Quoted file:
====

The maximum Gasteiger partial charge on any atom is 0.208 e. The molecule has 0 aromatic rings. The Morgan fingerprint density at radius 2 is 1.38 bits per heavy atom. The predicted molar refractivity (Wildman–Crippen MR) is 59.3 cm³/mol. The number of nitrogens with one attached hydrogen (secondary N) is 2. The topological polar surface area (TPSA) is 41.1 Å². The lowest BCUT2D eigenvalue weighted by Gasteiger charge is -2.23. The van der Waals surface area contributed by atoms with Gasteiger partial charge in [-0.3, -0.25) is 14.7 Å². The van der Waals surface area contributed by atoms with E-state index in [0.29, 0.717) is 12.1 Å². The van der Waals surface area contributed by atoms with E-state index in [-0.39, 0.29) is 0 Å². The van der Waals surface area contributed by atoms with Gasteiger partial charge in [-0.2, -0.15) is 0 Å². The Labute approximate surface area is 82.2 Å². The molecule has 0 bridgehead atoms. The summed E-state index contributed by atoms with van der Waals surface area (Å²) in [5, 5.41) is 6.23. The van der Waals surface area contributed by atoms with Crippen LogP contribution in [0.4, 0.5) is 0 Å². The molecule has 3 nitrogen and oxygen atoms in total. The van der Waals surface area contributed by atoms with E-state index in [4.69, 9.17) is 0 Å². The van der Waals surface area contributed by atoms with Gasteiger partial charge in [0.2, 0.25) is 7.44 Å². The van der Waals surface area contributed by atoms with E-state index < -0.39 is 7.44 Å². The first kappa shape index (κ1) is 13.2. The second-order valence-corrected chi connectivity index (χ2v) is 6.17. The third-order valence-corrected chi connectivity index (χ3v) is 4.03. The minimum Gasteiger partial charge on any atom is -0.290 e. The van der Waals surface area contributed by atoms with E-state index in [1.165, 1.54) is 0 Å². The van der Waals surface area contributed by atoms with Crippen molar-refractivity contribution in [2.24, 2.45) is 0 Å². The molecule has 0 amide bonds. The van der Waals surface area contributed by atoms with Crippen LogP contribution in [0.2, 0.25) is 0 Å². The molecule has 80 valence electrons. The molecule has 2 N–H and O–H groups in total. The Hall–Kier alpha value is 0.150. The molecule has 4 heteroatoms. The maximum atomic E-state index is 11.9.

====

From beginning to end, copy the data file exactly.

The maximum Gasteiger partial charge on any atom is 0.208 e. The molecule has 0 aromatic rings. The Morgan fingerprint density at radius 2 is 1.38 bits per heavy atom. The predicted molar refractivity (Wildman–Crippen MR) is 59.3 cm³/mol. The number of nitrogens with one attached hydrogen (secondary N) is 2. The topological polar surface area (TPSA) is 41.1 Å². The lowest BCUT2D eigenvalue weighted by Gasteiger charge is -2.23. The van der Waals surface area contributed by atoms with Gasteiger partial charge in [-0.3, -0.25) is 14.7 Å². The van der Waals surface area contributed by atoms with E-state index in [0.29, 0.717) is 12.1 Å². The van der Waals surface area contributed by atoms with E-state index in [-0.39, 0.29) is 0 Å². The van der Waals surface area contributed by atoms with Gasteiger partial charge in [-0.2, -0.15) is 0 Å². The Labute approximate surface area is 82.2 Å². The molecule has 0 bridgehead atoms. The summed E-state index contributed by atoms with van der Waals surface area (Å²) in [5, 5.41) is 6.23. The van der Waals surface area contributed by atoms with Crippen LogP contribution in [0.4, 0.5) is 0 Å². The molecule has 3 nitrogen and oxygen atoms in total. The van der Waals surface area contributed by atoms with E-state index in [4.69, 9.17) is 0 Å². The van der Waals surface area contributed by atoms with Gasteiger partial charge in [0.2, 0.25) is 7.44 Å². The van der Waals surface area contributed by atoms with E-state index < -0.39 is 7.44 Å². The first kappa shape index (κ1) is 13.2. The second-order valence-corrected chi connectivity index (χ2v) is 6.17. The third-order valence-corrected chi connectivity index (χ3v) is 4.03. The minimum Gasteiger partial charge on any atom is -0.290 e. The van der Waals surface area contributed by atoms with E-state index in [1.165, 1.54) is 0 Å². The van der Waals surface area contributed by atoms with Crippen molar-refractivity contribution in [2.24, 2.45) is 0 Å². The molecule has 0 amide bonds. The van der Waals surface area contributed by atoms with Crippen LogP contribution in [0.2, 0.25) is 0 Å². The molecule has 80 valence electrons. The molecule has 2 N–H and O–H groups in total. The Hall–Kier alpha value is 0.150. The molecule has 4 heteroatoms. The maximum atomic E-state index is 11.9.